Senator Norris made the statement, which was vigorously refuted online, at the launch of the LGBT History Festival ‘OUTing the Past’ at Belfast City Hall on February 16, reports Belfast Telegraph.
Speaking to the assembled audience about the change in attitude around LGBT+ acceptance that has taken place through the decades, Senator Norris remarked “I remember when the Provos were kneecapping people for being gay”.
— Johnny Caldwell (@Johnny_Caldwell) February 16, 2018
This comment was circulated on Twitter by journalist Johnny Caldwell and was quickly refuted by a number of users. “David Norris; What you said is a complete and utter lie. It’s as simple as that. You should retract and apologise,” tweeted Caitlín Uí Ceallaigh.
“Otherwise, you should provide a list of the victims for verification of your yarn!”
What you said is a complete and utter lie.
It’s as simple as that.
You should retract and apologise.
Otherwise, you should provide a list of the victims for verification of your yarn!
— Caitlín Uí Ceallaigh (@sanepolitico) February 18, 2018
Others stated their “disappointment” in the senator, citing a piece from republican publication Án Phoblacht. “Lesbian and Gay groups supported our Hunger Strikers when David Norris says gay people were being kneecapped,” tweeted Nicola King. “I’ve always liked David Norris. Disappointed in him.”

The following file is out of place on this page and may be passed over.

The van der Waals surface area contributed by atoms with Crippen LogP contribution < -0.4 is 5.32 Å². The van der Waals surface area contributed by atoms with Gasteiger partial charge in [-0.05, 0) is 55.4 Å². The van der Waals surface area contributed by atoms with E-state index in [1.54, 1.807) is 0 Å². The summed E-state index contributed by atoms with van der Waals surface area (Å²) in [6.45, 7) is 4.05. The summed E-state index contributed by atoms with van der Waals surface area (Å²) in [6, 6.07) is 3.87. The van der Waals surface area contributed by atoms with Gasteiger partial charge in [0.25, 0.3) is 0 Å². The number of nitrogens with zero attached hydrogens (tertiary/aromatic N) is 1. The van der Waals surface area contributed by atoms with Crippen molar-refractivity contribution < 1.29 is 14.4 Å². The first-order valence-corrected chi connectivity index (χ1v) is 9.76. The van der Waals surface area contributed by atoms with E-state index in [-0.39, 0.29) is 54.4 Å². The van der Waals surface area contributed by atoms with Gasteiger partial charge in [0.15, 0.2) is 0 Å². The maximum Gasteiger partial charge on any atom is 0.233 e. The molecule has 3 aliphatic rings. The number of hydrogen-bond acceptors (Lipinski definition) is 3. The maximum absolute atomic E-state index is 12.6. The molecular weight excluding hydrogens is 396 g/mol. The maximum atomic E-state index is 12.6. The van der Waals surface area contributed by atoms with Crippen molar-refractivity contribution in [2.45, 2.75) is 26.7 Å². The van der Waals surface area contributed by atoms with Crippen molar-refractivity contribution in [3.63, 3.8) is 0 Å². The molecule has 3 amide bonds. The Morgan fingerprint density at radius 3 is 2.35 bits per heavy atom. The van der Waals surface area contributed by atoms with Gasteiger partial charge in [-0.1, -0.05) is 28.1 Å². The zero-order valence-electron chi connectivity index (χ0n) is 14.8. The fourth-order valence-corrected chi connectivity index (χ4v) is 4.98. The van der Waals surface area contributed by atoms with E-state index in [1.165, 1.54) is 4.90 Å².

@molloy1916 @bakersf71 From @An_Phoblacht Lesbian and Gay groups supported our Hunger Strikers when David Norris says gay people were being kneecapped. I’ve always liked David Norris. Disappointed in him. pic.twitter.com/Yk0YF8jzMI
— Nicola King (@nicolapking) February 18, 2018
I remmeber gay groups taking part in the hunger strike march’s on the falls rd being aplauded
— IS FEIDIR LINN (@houndsecho) February 18, 2018
Senator Norris later clarified his remarks in a subsequent interview in the Belfast Telegraph.”Sinn Fein have in recent years transformed their opinions – they have been very vocal and very supportive and it’s a good thing and I welcome their progressive stance,” he said.
“But I remember the darks days as it were and the first thing I should says is I was talking about 30 years ago, or more.”
“I can only go on what I know and I have a very strong recollection of people coming through Dublin, from Derry to get to London and we helped them.
“They wore badges, which said in Irish ‘gay liberation’ and they had been bullied, intimidated and yes, kneecapped. They were frightened and they had to leave.
“Now, I don’t know if those behind it may have been acting as freelance but at that time the provisional movement was very anti-gay. And indeed I remember people who were in the provisional movement shouting homophobic remarks at me.
“But people were beaten for being gay.”
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